Forever Betrothed, Never the Bride

By: Christi Caldwell


To my two baby girls: I can’t wait to meet you! You have already shown the tremendous strength and power that all great heroines should possess.

To all my friends fighting for their happily ever after. Thank you for being with me on a very long journey. This is going to be your year.


Tremendous thanks to my amazing critique partners who took me under their wings years ago. You have been my cheerleaders not only in my writing pursuits, but also in life. A special thanks to Aileen Fish and Samantha Grace. None of this could have happened without your support.

Chapter 1


London, England

Dearest Lord Drake,

Though you have never directly addressed me by name, I have decided I am far too old to be called Em. I ask you to instead call me Emmaline...that is, if you ever call upon me.

Ever Yours,


Two elegant phaetons barreled along Oxford Street, bearing down on an old woman peddling her goods. The merchant paled and tried to shove her cart up on the pavement. It tipped, swayed, and then careened into the street. The two men in the phaeton pulled sharp on the reins and pitched forward in their seats. Nearby, a passing gentleman pushed the lady on his arm away from certain calamity.

A vulgar shout and frightened screams split the cacophony of mundane street sounds.

Lady Emmaline Rose Fitzhugh paused on the pavement and raised a hand to shield her eyes against the sun’s brightness. She frowned.

Lord Whitmore and Lord Cavenleigh. Two of Society’s most dandified fops.

Lord Whitmore tugged hard at the reigns and leapt from the still moving conveyance. “You filthy cow!” He raged at the poor woman in the street.

Lord Cavenleigh, jumped down from his carriage and muttered a string of curses.

Emmaline’s skin heated at the rather descriptive obscenities they unleashed on the woman. Having an older brother, she’d heard her fair share of inappropriate words, but Cavenleigh’s litany was rather original even on that score.

As the street erupted with the panicked cries of young ladies, the peddler bowed her head. Stringy gray hair straggled into her eyes. “Oi’m sorry, m-my lord.”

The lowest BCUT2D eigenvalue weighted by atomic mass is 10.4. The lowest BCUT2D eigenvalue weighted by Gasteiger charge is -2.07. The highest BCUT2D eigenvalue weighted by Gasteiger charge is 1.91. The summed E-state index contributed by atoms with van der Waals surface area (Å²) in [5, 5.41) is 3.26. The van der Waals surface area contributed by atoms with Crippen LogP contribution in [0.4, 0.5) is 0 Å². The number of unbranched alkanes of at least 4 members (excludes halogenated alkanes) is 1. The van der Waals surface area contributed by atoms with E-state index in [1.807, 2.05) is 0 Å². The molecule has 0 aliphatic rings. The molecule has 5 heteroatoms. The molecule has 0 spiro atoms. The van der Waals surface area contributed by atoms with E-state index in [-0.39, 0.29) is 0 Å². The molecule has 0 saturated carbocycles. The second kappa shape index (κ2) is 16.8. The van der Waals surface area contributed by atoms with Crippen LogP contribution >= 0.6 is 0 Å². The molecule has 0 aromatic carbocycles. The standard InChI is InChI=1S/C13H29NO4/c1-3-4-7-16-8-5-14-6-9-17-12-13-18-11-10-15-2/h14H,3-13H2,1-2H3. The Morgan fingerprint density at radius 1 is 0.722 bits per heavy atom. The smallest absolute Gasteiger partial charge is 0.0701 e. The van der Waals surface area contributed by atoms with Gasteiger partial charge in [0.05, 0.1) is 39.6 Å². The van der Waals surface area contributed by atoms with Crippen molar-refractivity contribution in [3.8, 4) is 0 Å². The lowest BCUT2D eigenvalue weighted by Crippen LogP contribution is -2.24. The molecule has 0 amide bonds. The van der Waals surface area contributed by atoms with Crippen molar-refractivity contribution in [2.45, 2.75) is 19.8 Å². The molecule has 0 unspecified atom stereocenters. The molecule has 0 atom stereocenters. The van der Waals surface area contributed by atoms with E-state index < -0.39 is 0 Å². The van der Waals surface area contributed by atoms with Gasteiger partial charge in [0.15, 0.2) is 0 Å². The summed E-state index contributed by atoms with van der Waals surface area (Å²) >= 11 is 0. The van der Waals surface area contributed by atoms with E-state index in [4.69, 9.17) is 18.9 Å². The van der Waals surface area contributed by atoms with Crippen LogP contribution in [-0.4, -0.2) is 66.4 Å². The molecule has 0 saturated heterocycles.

Cavenleigh kicked a tomato at the old woman, and smattered her skirts with the ripened fruit.

Emmaline gasped.

Her maid, Grace, took her by the arm and attempted to steer her away. “Please, come away, my lady.”

Emmaline ignored her efforts and rushed into the fray. “Cease, immediately.” She stepped into the street just as the assailant launched another tomato at the peddler.

The projectile missed its intended mark and splattered onto the embroidered lace edging of Emmaline’s ivory silk skirts.

Hands squared on her hips, she glared at the two men. “How dare you?”

Whitmore, with his slickly oiled and very deliberately curled red hair, stepped around Emmaline to launch a barrage of insults at the quaking woman. He brandished his riding crop. “Sorry? You’re sorry? We could have been killed and for what? Your meaningless life and rotten vegetables?”

Emmaline threw herself in front of the aged peddler. “What manner of gentlemen would torment a defenseless woman?”

“No, my lady,” Grace cried.

A tall figure stepped into the fray and positioned himself between Grace and the two assailants. Society knew the gentleman as the Marquess of Drake.

Emmaline knew him as her betrothed.

Lord Drake wrenched the whip from the cad’s fingers, cracked the instrument in half, and tossed the two pieces aside.

Emmaline swallowed hard. Lord Drake stood more than a head taller than her and possessed the kind of hardened masculine perfection Michelangelo would have ached to memorialize in stone. The harsh angles of his face bespoke power and commanded notice. With rugged cheeks, aquiline nose, and squared jaw, he conveyed raw vitality. The hint of a curl to his unfashionably long golden hair seemed suited to this real life David.

“You clearly have very little value for your life,” Drake said to the two fops who’d moments ago tormented the poor old woman.

Emmaline’s stare collided with Drake’s emerald eyes. The green irises pierced through her with heated intensity; robbed her of breath.

Get a hold of yourself, Em. He is just a man. A gloriously, stunning man—but that was neither here nor there.

She looked toward Whitmore and Cavenleigh. Cavenleigh had the good sense to stagger backwards and scurry from the incident like a rodent discovered by Cook in the kitchens.

Lord Drake returned his focus to the red-haired assailant who’d wielded the weapon. He grabbed him by the wrist and applied such pressure, the man gasped.

A hiss of pain whistled past Whitmore’s lips. “For the love of God, man…” Whitmore pleaded.